Invasive ant (Anoplolepis gracilipes) disrupts pollination in pumpkin
Yellow crazy ant (Anoplolepis gracilipes (F. Smith); “YCA”) is known for its aggressive predatory ability and ability to exert exploitation competition on both native and other invasive ants via floral nectar. We argue that YCA invasion can exert both interference and exploitation competition on legitimate pollinators. In pumpkin fields (Cucurbita maxima L.) of south India, YCA infested the flowers, particularly the pistillate flowers, for nectar foraging. Pumpkin is a honey bee-mediated cross-pollinated monoecious plant that produces disproportionately very few pistillate flowers. We hypothesize that YCA presence in the flowers can affect the visitation rate and foraging time of honey bees in the flowers, the fruit set in pumpkins, and can exert predatory pressure on the honey bees if the bees linger in ant-colonized flowers. Both YCA and honey bees preferred to forage on the limited pistillate flowers in the plants. After colonizing the flowers, YCA did not retreat for hours, even upon disturbance by competitors, such as honey bees. Both the visitation frequency and the foraging time of honey bees were drastically reduced in ant-colonized flowers, and none of the ant-colonized flowers developed into fruits, suggesting that the YCA exert both an ecological and evolutionary pressure on pumpkin. The ants preyed upon about 17% of the honey bees that lingered in ant-colonized flowers, and the time the bees spent foraging predicted the fate of the bees. Exploitation competition exerted by the YCA on pumpkin may have far-reaching consequences for the pollination and productivity of this cash crop.
KeywordsInvasive species Competition Mutualism Pollination Pollination crisis Honey bee Crop production
We thank the two anonymous reviewers and the subject editor for their constructive comments on the previous versions of the manuscript. We also thank Judith Bronstein for the comments on the original version of the manuscript. We thank Sangeetha Varma for sampling ants in the study sites using pitfall traps in the 2016–2017 cultivation period. PAS would like to thank the committee for the Conservation, Research, and Exploration of National Geographic Society and Kerala State Economic and Planning Affairs for the grants that supported this research. PAS also thanks University Grants Commission (New Delhi) for awarding the Raman Fellowship for Post-Doctoral Studies at the University of Arizona. We thank all the farmers who cooperated in our research and bore the loss incurred due to our research. We thank Kayla Sale for proof reading the revised manuscripts.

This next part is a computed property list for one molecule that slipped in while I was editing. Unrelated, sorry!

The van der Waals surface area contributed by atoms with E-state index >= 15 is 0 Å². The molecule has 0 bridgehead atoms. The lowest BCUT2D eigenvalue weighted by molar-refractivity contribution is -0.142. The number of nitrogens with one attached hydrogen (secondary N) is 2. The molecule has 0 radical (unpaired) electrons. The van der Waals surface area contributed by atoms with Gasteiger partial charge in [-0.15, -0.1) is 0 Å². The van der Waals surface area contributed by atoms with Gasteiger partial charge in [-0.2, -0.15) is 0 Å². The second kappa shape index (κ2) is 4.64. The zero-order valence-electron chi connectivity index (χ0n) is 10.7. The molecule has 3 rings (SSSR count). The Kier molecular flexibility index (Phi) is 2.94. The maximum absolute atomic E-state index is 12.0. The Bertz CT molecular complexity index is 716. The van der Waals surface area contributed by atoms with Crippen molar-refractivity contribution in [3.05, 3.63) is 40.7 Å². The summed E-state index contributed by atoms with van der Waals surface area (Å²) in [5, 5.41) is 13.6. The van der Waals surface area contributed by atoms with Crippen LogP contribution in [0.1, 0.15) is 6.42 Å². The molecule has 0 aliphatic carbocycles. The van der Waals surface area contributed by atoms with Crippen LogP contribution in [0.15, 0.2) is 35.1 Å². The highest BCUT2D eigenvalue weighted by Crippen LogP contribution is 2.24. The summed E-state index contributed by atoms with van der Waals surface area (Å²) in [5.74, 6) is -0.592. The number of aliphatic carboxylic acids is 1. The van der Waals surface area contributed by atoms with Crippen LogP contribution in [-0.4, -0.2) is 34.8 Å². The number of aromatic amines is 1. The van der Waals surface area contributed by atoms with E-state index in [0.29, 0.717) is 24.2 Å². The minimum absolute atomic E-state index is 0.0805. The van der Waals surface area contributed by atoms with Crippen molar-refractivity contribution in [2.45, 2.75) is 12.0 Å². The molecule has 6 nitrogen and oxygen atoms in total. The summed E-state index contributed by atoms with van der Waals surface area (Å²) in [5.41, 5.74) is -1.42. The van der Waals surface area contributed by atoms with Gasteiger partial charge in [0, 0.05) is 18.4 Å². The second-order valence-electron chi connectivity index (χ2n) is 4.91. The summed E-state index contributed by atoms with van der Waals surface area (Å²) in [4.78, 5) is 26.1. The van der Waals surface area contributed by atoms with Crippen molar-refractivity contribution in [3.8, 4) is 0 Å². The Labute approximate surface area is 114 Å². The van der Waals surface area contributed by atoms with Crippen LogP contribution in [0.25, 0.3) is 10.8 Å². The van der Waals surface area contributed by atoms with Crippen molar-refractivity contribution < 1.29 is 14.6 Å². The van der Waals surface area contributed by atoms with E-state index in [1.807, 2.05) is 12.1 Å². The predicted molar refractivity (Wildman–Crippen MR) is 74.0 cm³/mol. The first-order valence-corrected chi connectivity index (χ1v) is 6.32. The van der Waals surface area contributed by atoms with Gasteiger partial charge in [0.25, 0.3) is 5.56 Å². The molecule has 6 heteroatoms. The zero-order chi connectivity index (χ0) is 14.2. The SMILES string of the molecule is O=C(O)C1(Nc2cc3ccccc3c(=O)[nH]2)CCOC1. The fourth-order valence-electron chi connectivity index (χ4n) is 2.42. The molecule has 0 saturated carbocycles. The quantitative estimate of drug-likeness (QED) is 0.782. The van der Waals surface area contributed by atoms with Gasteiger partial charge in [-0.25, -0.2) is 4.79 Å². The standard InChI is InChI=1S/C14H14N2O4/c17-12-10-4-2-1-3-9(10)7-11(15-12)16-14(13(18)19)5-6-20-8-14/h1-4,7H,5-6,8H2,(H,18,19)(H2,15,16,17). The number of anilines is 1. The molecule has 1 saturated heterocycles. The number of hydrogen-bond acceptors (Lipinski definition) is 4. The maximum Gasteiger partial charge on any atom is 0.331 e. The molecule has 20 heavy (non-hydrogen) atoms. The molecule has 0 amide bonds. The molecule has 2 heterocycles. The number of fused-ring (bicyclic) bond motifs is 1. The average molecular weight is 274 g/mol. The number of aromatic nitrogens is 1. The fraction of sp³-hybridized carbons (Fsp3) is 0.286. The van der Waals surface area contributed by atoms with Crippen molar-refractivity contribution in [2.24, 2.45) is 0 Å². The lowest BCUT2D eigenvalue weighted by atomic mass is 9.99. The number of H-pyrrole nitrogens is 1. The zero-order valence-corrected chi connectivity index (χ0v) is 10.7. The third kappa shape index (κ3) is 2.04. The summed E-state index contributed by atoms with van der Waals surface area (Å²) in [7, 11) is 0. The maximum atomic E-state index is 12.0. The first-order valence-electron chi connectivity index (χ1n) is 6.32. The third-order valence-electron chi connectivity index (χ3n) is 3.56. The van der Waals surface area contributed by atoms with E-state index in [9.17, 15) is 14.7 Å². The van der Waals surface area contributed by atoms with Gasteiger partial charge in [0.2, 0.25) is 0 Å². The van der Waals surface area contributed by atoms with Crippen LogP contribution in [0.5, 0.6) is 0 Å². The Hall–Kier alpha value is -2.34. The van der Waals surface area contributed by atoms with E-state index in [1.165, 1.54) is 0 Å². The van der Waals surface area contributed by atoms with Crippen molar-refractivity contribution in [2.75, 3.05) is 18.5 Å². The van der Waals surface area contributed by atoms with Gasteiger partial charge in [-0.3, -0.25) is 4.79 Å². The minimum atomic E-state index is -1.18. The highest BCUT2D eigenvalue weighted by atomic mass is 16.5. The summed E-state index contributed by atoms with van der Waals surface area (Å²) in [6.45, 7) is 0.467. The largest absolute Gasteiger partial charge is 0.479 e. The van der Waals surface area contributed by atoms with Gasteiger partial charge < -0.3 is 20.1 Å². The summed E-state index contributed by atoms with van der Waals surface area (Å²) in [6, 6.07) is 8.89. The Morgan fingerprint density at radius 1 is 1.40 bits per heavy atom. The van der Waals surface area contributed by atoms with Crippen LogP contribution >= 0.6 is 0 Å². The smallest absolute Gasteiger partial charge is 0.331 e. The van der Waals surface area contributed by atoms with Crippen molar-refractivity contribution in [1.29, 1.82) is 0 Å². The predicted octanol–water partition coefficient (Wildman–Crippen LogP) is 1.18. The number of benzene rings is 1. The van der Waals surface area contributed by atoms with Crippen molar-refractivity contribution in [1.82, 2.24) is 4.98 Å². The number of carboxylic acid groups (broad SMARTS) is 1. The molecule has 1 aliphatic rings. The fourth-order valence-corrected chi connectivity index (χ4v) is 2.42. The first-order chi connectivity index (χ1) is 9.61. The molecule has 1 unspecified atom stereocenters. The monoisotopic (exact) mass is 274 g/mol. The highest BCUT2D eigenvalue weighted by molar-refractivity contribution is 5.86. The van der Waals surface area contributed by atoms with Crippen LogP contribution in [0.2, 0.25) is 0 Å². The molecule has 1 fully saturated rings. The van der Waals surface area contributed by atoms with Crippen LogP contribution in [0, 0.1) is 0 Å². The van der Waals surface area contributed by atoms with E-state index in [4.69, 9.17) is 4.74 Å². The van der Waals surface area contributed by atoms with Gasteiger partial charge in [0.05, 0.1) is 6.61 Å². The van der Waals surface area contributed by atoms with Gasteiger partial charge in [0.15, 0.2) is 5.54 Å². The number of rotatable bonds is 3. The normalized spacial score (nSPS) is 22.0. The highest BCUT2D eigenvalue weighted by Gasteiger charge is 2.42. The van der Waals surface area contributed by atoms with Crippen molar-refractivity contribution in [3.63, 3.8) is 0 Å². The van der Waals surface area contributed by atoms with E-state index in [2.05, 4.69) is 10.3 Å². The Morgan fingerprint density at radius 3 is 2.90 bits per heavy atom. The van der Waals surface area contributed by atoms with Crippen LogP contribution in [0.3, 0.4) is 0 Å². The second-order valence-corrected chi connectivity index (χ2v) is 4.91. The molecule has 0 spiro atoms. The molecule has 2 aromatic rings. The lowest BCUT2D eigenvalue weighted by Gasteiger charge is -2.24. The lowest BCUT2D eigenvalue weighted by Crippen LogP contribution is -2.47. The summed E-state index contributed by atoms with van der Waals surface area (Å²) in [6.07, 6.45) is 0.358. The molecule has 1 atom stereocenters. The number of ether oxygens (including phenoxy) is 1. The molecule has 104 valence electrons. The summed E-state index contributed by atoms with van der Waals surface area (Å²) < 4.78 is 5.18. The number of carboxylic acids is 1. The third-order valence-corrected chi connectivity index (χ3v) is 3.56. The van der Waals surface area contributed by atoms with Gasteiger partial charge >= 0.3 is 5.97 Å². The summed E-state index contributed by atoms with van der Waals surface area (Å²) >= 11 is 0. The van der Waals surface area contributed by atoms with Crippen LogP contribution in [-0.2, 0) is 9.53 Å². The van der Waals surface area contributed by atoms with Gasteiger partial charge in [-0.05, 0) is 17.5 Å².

VCS studied the effect of yellow crazy ant on honey bee visits; TVJ studied the effect of yellow crazy ant on fruit set in pumpkin; MVN, KSR, and PPM took the census of staminate and pistillate flowers in eighteen pumpkin fields; PAS studied the predation pressure of yellow crazy ant on honey bees, analyzed the data, and wrote the manuscript.
Compliance with ethical standards
Conflict of interest
The authors declare that they have no conflict of interest.
- Ali M, Saeed S, Sajjad A, Bashir MA (2014) Exploring the best native pollinators for pumpkin (Cucurbita pepo) production in Punjab, Pakistan. Pakistan J Zool 46:531–539Google Scholar
- Anonymous (2015) Agricultural statistics 2013–2014. Department of Economics and Statistics. Government of Kerala. www.ecostat.kerala.gov.in/docs/pdf/reports/agristat/1314/agristat1314.pdf. Accessed 10 March 2017
- Anonymous (2016) Horticultural statistics at a glance 2015. Government of India. Oxford University Press, New DelhiGoogle Scholar
- Baker G (1972) The role of Anoplolepis longipes Jerdon (Hymenoptera: Formicidae) in the entomology of cacao in the Northern district of Papua New Guinea. In: International congress of entomology, Abstracts, p. 327, CanberraGoogle Scholar
- Bates DM, Maechler M, Bolker BM, Walker S (2014) Lme4: linear mixed-effects models using Eigen and S4. R packageGoogle Scholar
- Lowe S, Browne S, Boudlejas S, De Poorter M (2004) 100 of the world’s worst invasive alien species. Invasive species specialist group, IUCN. www.issg.org/booklet.pdf
- Matsumoto T, Yamazaki K (2013) Distance from migratory honey bee apiary effects on community of insects visiting flowers of pumpkin. Bull Insectol 66:103–108Google Scholar
- NeSmith DS, Hoogenboom G, Groff DW (1994) Staminate and pistillate flower production of summer squash in response to planting date. HortScience 29:256–257Google Scholar
- Rai M, Pandey S, Kumar S (2008) Cucurbit research in India: a retrospect. In: Pitrat M (ed) Proceedings of the IX EUCARPIA meeting on genetics and breeding of Cucurbitaceae. INRA, Avignon, pp 285–294Google Scholar
- Rajesh TP, Manoj K, PrashanthBallulaya U, Surendran P, Sinu PA (2017) Ants indicate urbanization pressure in sacred groves of southwest India: a pilot study. Curr Sci (in press)Google Scholar
- R Core Team (2014) R: a language and environment for statistical computing. R Foundation for statistical computing, Vienna. http://www.R-project.org
- Veeresh GK, Gubbaiah (1984) A report on the ‘Crazy ant’ (Anoplolepis longipes Jerdon) menace in Karnataka. J Soil Biol Ecol 4:65–73Google Scholar
- Visser D, Wright MG, Giliomee JH (1996) The effect of the Argentine ant, Linepithema humile (Mayr) (Hymenoptera: Formicidae), on flower-visiting insects of Protea nitida Mill. (Proteaceae). Afr Entomol 4:285–287Google Scholar
- Walters SA, Taylor BH (2006) Effects of honey bee pollination on Pumpkin fruit and seed yield. HortScience 41:370–373Google Scholar
- Wetterer JK (2005) Worldwide distribution and potential spread of the long- legged ant, Anoplolepis gracilipes (Hymenoptera: Formicidae). Sociobiology 45:1–21Google Scholar